- Open Access
Monitoring performance of sites within multicentre randomised trials: a systematic review of performance metrics
Trials volume 19, Article number: 562 (2018)
Large multicentre trials are complex and expensive projects. A key factor for their successful planning and delivery is how well sites meet their targets in recruiting and retaining participants, and in collecting high-quality, complete data in a timely manner. Collecting and monitoring easily accessible data relevant to performance of sites has the potential to improve trial management efficiency. The aim of this systematic review was to identify metrics that have either been proposed or used for monitoring site performance in multicentre trials.
We searched the Cochrane Library, five biomedical bibliographic databases (CINAHL, EMBASE, Medline, PsychINFO and SCOPUS) and Google Scholar for studies describing ways of monitoring or measuring individual site performance in multicentre randomised trials. Records identified were screened for eligibility. For included studies, data on study content were extracted independently by two reviewers, and disagreements resolved by discussion.
After removing duplicate citations, we identified 3188 records. Of these, 21 were eligible for inclusion and yielded 117 performance metrics. The median number of metrics reported per paper was 8, range 1–16. Metrics broadly fell into six categories: site potential; recruitment; retention; data collection; trial conduct and trial safety.
This review identifies a list of metrics to monitor site performance within multicentre randomised trials. Those that would be easy to collect, and for which monitoring might trigger actions to mitigate problems at site level, merit further evaluation.
Multicentre randomised trials are complex and expensive projects. Improving the efficiency and quality of trial conduct is important, for patients, funders, researchers, clinicians and policy-makers . A key factor in successful planning and delivery of multicentre trials is how well sites meet their targets in recruiting and retaining participants, and in collecting high-quality, complete data in a timely manner . Collecting and monitoring easily accessible data relevant to performance of sites has the potential to improve the efficiency and success of trial management. Ideally, such performance metrics should provide information that quickly identifies potential problems so they can be mitigated or avoided, hence minimising their impact and improving the efficiency of trial conduct.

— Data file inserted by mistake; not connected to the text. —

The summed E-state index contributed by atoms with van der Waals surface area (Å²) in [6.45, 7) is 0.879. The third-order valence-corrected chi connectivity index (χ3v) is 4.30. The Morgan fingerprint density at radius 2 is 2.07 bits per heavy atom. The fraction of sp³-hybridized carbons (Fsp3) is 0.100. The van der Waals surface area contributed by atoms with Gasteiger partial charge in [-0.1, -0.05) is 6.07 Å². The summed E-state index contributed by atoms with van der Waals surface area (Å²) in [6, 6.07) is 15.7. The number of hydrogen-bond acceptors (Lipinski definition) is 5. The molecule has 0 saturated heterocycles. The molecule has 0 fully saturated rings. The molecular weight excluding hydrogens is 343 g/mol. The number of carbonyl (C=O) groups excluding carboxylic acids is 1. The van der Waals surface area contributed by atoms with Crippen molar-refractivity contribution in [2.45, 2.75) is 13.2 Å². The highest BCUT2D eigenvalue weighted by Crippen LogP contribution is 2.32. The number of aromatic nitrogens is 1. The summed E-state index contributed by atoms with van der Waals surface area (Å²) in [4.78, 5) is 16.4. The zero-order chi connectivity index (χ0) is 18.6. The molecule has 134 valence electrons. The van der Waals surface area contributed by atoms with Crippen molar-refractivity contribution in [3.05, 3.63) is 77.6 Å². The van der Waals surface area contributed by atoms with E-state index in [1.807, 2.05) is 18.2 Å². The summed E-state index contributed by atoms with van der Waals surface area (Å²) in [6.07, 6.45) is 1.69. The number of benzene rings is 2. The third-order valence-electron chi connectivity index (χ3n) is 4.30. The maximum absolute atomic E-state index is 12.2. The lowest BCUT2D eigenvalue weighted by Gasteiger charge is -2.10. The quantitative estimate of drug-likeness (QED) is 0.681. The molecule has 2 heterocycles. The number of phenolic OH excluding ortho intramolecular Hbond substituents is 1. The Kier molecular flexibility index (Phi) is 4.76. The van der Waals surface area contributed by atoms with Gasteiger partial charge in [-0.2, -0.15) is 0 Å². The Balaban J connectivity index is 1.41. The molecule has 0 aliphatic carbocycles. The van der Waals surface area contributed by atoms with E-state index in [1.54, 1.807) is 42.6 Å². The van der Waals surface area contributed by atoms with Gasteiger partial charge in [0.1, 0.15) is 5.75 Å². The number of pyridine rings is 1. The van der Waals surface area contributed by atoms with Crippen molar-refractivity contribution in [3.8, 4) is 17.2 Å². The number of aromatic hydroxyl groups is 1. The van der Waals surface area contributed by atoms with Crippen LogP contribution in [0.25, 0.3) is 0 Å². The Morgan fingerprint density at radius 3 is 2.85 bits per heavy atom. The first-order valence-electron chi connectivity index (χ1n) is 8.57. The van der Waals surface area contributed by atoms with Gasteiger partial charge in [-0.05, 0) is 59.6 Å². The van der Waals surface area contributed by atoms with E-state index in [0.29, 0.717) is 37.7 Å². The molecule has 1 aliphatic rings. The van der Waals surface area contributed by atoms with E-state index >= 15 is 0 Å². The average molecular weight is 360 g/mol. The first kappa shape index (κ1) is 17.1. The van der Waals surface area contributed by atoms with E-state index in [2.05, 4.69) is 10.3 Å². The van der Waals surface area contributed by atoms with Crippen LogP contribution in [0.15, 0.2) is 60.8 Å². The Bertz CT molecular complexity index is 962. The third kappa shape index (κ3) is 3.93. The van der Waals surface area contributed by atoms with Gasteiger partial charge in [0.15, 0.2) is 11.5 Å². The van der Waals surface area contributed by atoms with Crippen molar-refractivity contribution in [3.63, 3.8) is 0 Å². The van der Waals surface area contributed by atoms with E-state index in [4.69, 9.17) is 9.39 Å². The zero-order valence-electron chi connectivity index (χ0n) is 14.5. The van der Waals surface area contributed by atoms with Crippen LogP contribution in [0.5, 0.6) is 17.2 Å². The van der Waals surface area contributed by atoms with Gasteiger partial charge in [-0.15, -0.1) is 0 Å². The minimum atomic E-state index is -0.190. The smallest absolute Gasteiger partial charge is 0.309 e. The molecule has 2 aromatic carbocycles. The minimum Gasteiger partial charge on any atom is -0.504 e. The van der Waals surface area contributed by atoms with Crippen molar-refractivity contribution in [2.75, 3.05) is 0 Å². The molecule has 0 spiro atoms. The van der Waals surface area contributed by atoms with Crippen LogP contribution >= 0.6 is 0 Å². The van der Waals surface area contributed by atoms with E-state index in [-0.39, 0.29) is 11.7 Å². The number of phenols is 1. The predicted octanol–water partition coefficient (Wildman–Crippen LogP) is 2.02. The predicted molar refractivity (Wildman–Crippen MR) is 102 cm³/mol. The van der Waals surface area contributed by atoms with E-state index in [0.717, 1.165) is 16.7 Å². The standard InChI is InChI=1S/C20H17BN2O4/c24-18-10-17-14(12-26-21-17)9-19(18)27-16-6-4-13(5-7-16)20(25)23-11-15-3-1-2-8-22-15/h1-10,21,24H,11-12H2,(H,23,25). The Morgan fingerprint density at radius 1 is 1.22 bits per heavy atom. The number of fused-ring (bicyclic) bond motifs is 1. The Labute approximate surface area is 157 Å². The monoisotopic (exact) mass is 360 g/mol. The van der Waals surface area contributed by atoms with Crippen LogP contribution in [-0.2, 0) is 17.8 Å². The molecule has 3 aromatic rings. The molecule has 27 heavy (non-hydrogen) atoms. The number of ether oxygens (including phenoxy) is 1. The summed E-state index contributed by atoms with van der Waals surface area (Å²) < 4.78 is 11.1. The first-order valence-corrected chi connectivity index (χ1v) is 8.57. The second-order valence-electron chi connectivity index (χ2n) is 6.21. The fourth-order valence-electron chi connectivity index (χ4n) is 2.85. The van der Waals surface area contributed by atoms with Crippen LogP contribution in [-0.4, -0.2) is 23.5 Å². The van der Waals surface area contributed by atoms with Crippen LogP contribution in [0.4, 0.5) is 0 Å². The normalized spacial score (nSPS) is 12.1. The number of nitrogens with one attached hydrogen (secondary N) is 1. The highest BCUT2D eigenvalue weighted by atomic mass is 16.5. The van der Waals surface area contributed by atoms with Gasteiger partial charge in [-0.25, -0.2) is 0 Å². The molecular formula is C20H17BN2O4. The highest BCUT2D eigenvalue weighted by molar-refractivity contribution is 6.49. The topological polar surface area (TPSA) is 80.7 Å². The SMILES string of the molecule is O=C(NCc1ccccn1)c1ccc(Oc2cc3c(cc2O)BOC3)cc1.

We are not aware of any standardised metrics for monitoring site performance in multicentre trials. A recent query to all UK Clinical Research Collaboration (UKCRC), registered Clinical Trials Units (CTUs) revealed that many units routinely collect and report data for each site in a trial; such as numbers randomised, case report forms (CRFs) returned, data quality, missing primary outcome data, and serious breaches. How such data are used to assess and manage performance varies widely however [3,4,5,6,7]. Agreeing a small number of metrics for site performance that could be easily collected, presented and monitored in a standardised way by a trial manager or trial co-ordinator would be a potentially useful tool to improve efficient trial conduct.
Currently, trial teams, sponsors, funders and oversight committees monitor site performance and trial conduct based primarily on recruitment . Whilst clearly important, recruitment is not the only performance indicator that matters for a successful trial. Using a range of additional metrics that include data quality, protocol compliance and participant retention would give a better overall measure of the performance of each trial site, and the trial overall. To be low cost and efficient, the number of metrics monitored at any one time should be limited to no more than 8 to 12 . We conducted a systematic review to identify performance metrics that have been used, or proposed, for monitoring or measuring performance at sites in multicentre randomised trials.
We performed a systematic review to identify metrics that have been used or proposed for monitoring or measuring performance at individual sites in multicentre randomised trials.
Criteria for potentially eligible studies
Studies were potentially eligible for inclusion if they:
Reported one or more site performance metric, either used or proposed for use, specifically for the purpose of measuring individual site performance
Were multicentre randomised trials, or concerning multicentre trials
Were published in English
Related to randomised trials involving humans